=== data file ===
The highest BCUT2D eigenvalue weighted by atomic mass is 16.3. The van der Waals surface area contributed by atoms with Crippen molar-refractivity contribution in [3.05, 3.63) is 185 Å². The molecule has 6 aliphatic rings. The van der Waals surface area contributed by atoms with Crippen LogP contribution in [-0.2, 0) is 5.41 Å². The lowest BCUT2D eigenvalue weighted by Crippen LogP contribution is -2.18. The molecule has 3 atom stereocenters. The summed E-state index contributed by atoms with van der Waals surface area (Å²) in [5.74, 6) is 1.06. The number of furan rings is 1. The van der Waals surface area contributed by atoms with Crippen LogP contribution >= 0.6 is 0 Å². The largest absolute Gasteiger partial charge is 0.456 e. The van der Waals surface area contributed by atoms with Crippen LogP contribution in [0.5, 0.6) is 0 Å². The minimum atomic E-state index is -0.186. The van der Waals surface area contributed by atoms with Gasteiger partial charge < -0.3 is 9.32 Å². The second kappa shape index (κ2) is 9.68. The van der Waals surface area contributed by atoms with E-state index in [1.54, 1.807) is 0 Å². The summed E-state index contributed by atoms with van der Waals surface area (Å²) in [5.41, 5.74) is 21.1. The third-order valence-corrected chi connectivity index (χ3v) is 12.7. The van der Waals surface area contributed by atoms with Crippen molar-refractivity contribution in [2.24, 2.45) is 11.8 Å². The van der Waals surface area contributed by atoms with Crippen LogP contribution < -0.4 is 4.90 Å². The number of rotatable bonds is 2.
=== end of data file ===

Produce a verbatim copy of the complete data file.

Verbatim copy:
The highest BCUT2D eigenvalue weighted by atomic mass is 16.3. The van der Waals surface area contributed by atoms with Crippen molar-refractivity contribution in [3.05, 3.63) is 185 Å². The molecule has 6 aliphatic rings. The van der Waals surface area contributed by atoms with Crippen LogP contribution in [-0.2, 0) is 5.41 Å². The lowest BCUT2D eigenvalue weighted by Crippen LogP contribution is -2.18. The molecule has 3 atom stereocenters. The summed E-state index contributed by atoms with van der Waals surface area (Å²) in [5.74, 6) is 1.06. The number of furan rings is 1. The van der Waals surface area contributed by atoms with Crippen LogP contribution >= 0.6 is 0 Å². The largest absolute Gasteiger partial charge is 0.456 e. The van der Waals surface area contributed by atoms with Crippen LogP contribution in [0.5, 0.6) is 0 Å². The minimum atomic E-state index is -0.186. The van der Waals surface area contributed by atoms with Gasteiger partial charge < -0.3 is 9.32 Å². The second kappa shape index (κ2) is 9.68. The van der Waals surface area contributed by atoms with E-state index in [1.54, 1.807) is 0 Å². The summed E-state index contributed by atoms with van der Waals surface area (Å²) in [5.41, 5.74) is 21.1. The third-order valence-corrected chi connectivity index (χ3v) is 12.7. The van der Waals surface area contributed by atoms with Crippen molar-refractivity contribution in [2.24, 2.45) is 11.8 Å². The van der Waals surface area contributed by atoms with Crippen LogP contribution < -0.4 is 4.90 Å². The number of rotatable bonds is 2.